This is a useful blog from David Fitzpatrick & R. Thomas Dunn looking at recent recommendations by the American Arbitration Association (“AAA”) in respect of AAA Construction Advocates and Arbitrators with regard to best discovery practices and tips for Construction Arbitration.
The post summarises the changes very well and covers many aspects of a typical disclosure case from site inspections to disputes over discovery to potential sanctions. I’ll not regurgitate the content of the blog, but it is interesting to see how different jurisdictions and different technical fields grapple with eDiscovery concepts.
Construction projects often come up with some interesting challenges from an eDiscovery perspective. These include:
- A wide use of CAD drawings and other design-related documentation that is very different from what you might see in a non-construction commercial dispute.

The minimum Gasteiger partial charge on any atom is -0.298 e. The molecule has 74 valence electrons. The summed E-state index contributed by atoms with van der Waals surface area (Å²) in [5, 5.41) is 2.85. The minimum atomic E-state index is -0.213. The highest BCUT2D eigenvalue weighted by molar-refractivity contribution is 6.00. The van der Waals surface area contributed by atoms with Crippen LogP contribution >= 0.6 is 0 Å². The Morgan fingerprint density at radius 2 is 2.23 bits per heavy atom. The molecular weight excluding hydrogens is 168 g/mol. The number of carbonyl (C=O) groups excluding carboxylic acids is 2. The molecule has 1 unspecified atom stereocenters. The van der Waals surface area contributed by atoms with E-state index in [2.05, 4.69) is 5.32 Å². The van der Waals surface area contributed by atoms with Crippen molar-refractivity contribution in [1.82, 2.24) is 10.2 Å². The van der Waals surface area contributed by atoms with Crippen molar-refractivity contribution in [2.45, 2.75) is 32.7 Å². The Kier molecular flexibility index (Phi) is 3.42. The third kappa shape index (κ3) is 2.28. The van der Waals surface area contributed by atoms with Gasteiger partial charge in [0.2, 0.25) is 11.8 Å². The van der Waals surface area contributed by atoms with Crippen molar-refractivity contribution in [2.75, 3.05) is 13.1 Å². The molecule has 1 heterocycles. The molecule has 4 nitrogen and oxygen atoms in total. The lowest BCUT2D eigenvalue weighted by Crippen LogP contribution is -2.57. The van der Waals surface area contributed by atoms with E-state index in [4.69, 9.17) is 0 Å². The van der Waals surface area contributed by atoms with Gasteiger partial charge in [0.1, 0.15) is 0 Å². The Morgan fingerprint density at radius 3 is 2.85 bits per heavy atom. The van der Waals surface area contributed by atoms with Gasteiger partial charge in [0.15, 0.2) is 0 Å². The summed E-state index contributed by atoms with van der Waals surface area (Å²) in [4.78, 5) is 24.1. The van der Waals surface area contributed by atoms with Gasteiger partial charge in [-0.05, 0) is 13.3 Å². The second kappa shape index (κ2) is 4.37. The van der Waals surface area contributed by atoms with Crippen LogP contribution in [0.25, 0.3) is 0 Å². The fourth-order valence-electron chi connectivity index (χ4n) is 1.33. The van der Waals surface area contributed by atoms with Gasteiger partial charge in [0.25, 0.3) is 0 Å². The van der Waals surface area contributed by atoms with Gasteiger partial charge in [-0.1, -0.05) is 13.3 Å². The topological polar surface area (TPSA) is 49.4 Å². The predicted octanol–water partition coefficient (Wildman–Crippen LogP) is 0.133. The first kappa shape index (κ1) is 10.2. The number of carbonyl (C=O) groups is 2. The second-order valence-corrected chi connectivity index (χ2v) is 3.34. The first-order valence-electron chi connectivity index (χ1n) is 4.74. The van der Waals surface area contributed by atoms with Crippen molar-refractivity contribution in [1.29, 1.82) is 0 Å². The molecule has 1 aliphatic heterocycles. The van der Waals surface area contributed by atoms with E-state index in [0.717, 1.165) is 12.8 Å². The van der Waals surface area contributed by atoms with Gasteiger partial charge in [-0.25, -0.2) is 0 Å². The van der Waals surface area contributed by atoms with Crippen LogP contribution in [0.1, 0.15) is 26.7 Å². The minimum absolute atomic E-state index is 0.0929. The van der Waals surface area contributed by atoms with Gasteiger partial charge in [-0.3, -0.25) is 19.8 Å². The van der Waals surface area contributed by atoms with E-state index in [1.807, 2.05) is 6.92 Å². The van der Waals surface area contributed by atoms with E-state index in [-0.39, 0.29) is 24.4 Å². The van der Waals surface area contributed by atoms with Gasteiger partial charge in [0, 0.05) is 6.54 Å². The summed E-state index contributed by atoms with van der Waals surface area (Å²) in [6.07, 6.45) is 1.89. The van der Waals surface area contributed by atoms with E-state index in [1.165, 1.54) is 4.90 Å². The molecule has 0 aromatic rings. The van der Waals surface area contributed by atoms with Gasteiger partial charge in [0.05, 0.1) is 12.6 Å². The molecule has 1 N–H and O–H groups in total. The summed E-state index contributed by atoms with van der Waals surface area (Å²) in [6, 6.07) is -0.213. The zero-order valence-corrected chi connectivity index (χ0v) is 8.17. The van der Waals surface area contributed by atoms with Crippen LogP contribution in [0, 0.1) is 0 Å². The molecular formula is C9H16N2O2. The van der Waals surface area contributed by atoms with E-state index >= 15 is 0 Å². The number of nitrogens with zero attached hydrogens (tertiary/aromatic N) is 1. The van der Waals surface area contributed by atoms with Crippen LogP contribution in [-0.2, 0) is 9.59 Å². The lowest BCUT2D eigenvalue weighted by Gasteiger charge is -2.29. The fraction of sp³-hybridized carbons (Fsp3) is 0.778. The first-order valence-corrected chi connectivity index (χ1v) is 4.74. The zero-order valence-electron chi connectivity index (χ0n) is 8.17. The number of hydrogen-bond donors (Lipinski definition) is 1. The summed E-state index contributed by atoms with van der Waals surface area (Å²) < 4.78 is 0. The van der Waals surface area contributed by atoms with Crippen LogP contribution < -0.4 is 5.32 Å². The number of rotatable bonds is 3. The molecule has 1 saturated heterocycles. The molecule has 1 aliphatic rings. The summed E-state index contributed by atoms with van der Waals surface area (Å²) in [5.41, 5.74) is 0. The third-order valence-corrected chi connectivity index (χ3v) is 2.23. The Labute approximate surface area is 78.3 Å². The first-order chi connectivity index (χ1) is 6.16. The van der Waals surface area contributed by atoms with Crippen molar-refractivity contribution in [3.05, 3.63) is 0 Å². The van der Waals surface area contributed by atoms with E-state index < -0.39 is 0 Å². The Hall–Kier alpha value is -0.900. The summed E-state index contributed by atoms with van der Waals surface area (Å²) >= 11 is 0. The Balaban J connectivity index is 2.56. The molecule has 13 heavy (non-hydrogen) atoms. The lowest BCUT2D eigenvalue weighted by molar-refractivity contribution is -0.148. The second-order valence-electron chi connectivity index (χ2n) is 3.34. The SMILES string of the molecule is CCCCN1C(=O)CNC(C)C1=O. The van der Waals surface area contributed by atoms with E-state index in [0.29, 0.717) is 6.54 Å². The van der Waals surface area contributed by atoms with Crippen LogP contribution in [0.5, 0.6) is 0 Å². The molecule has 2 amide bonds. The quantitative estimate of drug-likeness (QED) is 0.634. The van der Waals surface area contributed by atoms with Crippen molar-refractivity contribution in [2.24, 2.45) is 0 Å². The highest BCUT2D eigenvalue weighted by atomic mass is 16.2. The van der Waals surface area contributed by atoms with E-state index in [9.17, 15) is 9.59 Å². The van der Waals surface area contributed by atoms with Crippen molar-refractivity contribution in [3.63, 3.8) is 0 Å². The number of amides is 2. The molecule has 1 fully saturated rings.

- A wide use of project and program management files and documents that are different as above.
- Increased expectation of paper files and documents relevant to the matter.
- Many disputes are mid-project so the construction is still “live” and therefore the collection exercise needs to be carried out with regard to this.
In many ways, the processes for construction do not change, but it is important to recognise and adapt where needed to some of the challenges that come up in construction disputes.
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Due to “the growing use and sheer volume of email, CAD drawings and scheduling information in construction projects,” documents that are maintained and stored electronically should be provided in the same manner they are maintained, and be crafted to make searching the electronic data as economical and expeditious as possible. The practice tips note that, the arbitrator should ask a number of questions at the pre-hearing conference to understand the type of information maintained, its location, and accessibility. Moreover, prior to the pre-hearing conference the parties should discuss their Electronically Stored Information (“ESI”) protocol and attempt to come to an agreement. An arbitrator might even keep a template or sample ESI protocol to share with the parties and provide discretion to deviate from the template based on the size and complexity of the case.